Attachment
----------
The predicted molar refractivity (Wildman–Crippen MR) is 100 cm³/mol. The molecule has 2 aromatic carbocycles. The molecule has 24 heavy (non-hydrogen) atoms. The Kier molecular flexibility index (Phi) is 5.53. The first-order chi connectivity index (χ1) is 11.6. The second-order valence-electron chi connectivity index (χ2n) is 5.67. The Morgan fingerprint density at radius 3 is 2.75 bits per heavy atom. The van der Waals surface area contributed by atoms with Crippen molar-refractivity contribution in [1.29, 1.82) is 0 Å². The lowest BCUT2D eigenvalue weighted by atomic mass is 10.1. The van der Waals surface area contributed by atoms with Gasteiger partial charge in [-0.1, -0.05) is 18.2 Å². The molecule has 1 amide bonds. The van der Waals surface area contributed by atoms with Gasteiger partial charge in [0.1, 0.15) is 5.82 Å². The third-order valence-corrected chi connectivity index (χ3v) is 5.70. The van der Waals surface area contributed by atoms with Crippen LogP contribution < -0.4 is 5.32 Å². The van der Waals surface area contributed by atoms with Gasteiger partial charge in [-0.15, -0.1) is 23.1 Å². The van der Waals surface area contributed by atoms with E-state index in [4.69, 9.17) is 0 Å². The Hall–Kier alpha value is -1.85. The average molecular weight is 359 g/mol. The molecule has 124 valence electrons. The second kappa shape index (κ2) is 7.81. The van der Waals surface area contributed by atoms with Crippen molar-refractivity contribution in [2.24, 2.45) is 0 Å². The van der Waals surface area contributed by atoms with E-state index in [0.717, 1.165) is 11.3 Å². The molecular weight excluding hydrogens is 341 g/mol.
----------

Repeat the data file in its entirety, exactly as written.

The predicted molar refractivity (Wildman–Crippen MR) is 100 cm³/mol. The molecule has 2 aromatic carbocycles. The molecule has 24 heavy (non-hydrogen) atoms. The Kier molecular flexibility index (Phi) is 5.53. The first-order chi connectivity index (χ1) is 11.6. The second-order valence-electron chi connectivity index (χ2n) is 5.67. The Morgan fingerprint density at radius 3 is 2.75 bits per heavy atom. The van der Waals surface area contributed by atoms with Crippen molar-refractivity contribution in [1.29, 1.82) is 0 Å². The lowest BCUT2D eigenvalue weighted by atomic mass is 10.1. The van der Waals surface area contributed by atoms with Gasteiger partial charge in [-0.1, -0.05) is 18.2 Å². The molecule has 1 amide bonds. The van der Waals surface area contributed by atoms with Gasteiger partial charge in [0.1, 0.15) is 5.82 Å². The third-order valence-corrected chi connectivity index (χ3v) is 5.70. The van der Waals surface area contributed by atoms with Crippen LogP contribution < -0.4 is 5.32 Å². The van der Waals surface area contributed by atoms with Gasteiger partial charge in [-0.15, -0.1) is 23.1 Å². The van der Waals surface area contributed by atoms with E-state index in [4.69, 9.17) is 0 Å². The Hall–Kier alpha value is -1.85. The average molecular weight is 359 g/mol. The molecule has 124 valence electrons. The second kappa shape index (κ2) is 7.81. The van der Waals surface area contributed by atoms with Crippen molar-refractivity contribution in [2.24, 2.45) is 0 Å². The van der Waals surface area contributed by atoms with E-state index in [0.717, 1.165) is 11.3 Å². The molecular weight excluding hydrogens is 341 g/mol.